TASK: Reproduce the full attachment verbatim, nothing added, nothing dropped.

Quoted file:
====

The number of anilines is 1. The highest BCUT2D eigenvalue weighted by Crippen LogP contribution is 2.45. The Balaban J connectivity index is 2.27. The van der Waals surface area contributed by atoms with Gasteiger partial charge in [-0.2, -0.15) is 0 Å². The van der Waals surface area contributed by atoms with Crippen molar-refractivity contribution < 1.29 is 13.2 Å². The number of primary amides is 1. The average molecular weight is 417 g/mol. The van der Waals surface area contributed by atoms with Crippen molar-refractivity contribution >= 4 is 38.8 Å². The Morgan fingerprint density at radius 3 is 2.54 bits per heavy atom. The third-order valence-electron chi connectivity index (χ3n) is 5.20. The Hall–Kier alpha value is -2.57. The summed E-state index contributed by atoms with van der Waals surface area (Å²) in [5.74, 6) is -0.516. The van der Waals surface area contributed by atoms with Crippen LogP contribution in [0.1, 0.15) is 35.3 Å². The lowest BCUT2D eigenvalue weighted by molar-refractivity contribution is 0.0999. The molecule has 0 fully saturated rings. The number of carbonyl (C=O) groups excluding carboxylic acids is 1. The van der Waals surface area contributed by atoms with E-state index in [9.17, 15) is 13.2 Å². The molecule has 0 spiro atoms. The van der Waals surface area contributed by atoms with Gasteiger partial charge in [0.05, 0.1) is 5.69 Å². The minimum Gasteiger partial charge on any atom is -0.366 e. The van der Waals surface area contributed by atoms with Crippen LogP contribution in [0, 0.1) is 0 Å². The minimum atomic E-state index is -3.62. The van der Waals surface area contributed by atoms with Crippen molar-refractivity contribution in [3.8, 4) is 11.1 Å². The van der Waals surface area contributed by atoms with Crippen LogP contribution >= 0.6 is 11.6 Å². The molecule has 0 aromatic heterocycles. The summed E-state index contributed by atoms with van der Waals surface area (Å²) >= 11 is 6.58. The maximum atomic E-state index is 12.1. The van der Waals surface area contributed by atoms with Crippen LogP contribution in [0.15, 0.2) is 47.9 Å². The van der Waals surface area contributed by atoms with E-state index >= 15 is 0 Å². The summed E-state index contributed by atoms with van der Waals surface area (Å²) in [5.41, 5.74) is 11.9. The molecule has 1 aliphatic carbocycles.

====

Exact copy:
The number of anilines is 1. The highest BCUT2D eigenvalue weighted by Crippen LogP contribution is 2.45. The Balaban J connectivity index is 2.27. The van der Waals surface area contributed by atoms with Gasteiger partial charge in [-0.2, -0.15) is 0 Å². The van der Waals surface area contributed by atoms with Crippen molar-refractivity contribution < 1.29 is 13.2 Å². The number of primary amides is 1. The average molecular weight is 417 g/mol. The van der Waals surface area contributed by atoms with Crippen molar-refractivity contribution >= 4 is 38.8 Å². The Morgan fingerprint density at radius 3 is 2.54 bits per heavy atom. The third-order valence-electron chi connectivity index (χ3n) is 5.20. The Hall–Kier alpha value is -2.57. The summed E-state index contributed by atoms with van der Waals surface area (Å²) in [5.74, 6) is -0.516. The van der Waals surface area contributed by atoms with Crippen LogP contribution in [0.1, 0.15) is 35.3 Å². The lowest BCUT2D eigenvalue weighted by molar-refractivity contribution is 0.0999. The molecule has 0 fully saturated rings. The number of carbonyl (C=O) groups excluding carboxylic acids is 1. The van der Waals surface area contributed by atoms with E-state index in [9.17, 15) is 13.2 Å². The molecule has 0 spiro atoms. The van der Waals surface area contributed by atoms with Gasteiger partial charge in [0.05, 0.1) is 5.69 Å². The minimum Gasteiger partial charge on any atom is -0.366 e. The van der Waals surface area contributed by atoms with Crippen LogP contribution in [0, 0.1) is 0 Å². The minimum atomic E-state index is -3.62. The van der Waals surface area contributed by atoms with Crippen molar-refractivity contribution in [3.8, 4) is 11.1 Å². The van der Waals surface area contributed by atoms with Crippen LogP contribution >= 0.6 is 11.6 Å². The molecule has 0 aromatic heterocycles. The summed E-state index contributed by atoms with van der Waals surface area (Å²) >= 11 is 6.58. The maximum atomic E-state index is 12.1. The van der Waals surface area contributed by atoms with Crippen LogP contribution in [0.15, 0.2) is 47.9 Å². The van der Waals surface area contributed by atoms with E-state index >= 15 is 0 Å². The summed E-state index contributed by atoms with van der Waals surface area (Å²) in [5.41, 5.74) is 11.9. The molecule has 1 aliphatic carbocycles.